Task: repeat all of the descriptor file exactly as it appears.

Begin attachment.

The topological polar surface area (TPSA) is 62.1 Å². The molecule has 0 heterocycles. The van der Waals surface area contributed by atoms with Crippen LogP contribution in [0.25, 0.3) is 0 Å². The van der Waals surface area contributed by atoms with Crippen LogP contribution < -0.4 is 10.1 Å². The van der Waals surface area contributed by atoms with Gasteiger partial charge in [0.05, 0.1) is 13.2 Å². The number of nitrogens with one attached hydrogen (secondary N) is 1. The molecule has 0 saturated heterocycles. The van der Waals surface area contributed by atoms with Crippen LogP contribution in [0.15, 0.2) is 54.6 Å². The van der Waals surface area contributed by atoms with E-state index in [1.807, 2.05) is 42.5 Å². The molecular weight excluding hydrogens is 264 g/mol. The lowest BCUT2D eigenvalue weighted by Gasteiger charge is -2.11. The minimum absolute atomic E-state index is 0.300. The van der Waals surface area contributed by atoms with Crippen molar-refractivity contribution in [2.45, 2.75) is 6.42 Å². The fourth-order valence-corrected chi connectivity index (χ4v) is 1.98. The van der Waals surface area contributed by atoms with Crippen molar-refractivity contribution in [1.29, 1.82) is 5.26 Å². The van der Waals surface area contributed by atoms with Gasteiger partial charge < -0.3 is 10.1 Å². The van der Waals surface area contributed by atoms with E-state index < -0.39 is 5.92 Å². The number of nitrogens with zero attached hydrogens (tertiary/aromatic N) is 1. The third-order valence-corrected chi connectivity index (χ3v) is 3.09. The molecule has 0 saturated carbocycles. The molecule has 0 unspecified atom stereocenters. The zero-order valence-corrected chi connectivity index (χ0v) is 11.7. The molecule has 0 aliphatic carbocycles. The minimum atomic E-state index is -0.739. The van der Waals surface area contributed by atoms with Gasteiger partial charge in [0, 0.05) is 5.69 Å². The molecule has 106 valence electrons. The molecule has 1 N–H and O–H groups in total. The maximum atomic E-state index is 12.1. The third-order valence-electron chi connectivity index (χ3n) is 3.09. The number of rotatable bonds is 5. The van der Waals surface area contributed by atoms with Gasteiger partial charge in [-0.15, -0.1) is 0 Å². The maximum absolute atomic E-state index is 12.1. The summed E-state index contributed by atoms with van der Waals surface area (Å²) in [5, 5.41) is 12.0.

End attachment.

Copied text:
The topological polar surface area (TPSA) is 62.1 Å². The molecule has 0 heterocycles. The van der Waals surface area contributed by atoms with Crippen LogP contribution in [0.25, 0.3) is 0 Å². The van der Waals surface area contributed by atoms with Crippen LogP contribution < -0.4 is 10.1 Å². The van der Waals surface area contributed by atoms with Gasteiger partial charge in [0.05, 0.1) is 13.2 Å². The number of nitrogens with one attached hydrogen (secondary N) is 1. The molecule has 0 saturated heterocycles. The van der Waals surface area contributed by atoms with Crippen LogP contribution in [0.15, 0.2) is 54.6 Å². The van der Waals surface area contributed by atoms with E-state index in [1.807, 2.05) is 42.5 Å². The molecular weight excluding hydrogens is 264 g/mol. The lowest BCUT2D eigenvalue weighted by Gasteiger charge is -2.11. The minimum absolute atomic E-state index is 0.300. The van der Waals surface area contributed by atoms with Crippen molar-refractivity contribution in [2.45, 2.75) is 6.42 Å². The fourth-order valence-corrected chi connectivity index (χ4v) is 1.98. The van der Waals surface area contributed by atoms with Crippen molar-refractivity contribution in [1.29, 1.82) is 5.26 Å². The van der Waals surface area contributed by atoms with Gasteiger partial charge < -0.3 is 10.1 Å². The van der Waals surface area contributed by atoms with E-state index < -0.39 is 5.92 Å². The number of nitrogens with zero attached hydrogens (tertiary/aromatic N) is 1. The third-order valence-corrected chi connectivity index (χ3v) is 3.09. The molecule has 0 saturated carbocycles. The molecule has 0 unspecified atom stereocenters. The zero-order valence-corrected chi connectivity index (χ0v) is 11.7. The molecule has 0 aliphatic carbocycles. The minimum atomic E-state index is -0.739. The van der Waals surface area contributed by atoms with Gasteiger partial charge in [0, 0.05) is 5.69 Å². The molecule has 106 valence electrons. The molecule has 1 N–H and O–H groups in total. The maximum atomic E-state index is 12.1. The third-order valence-electron chi connectivity index (χ3n) is 3.09. The number of rotatable bonds is 5. The van der Waals surface area contributed by atoms with Gasteiger partial charge in [-0.15, -0.1) is 0 Å². The maximum absolute atomic E-state index is 12.1. The summed E-state index contributed by atoms with van der Waals surface area (Å²) in [5, 5.41) is 12.0.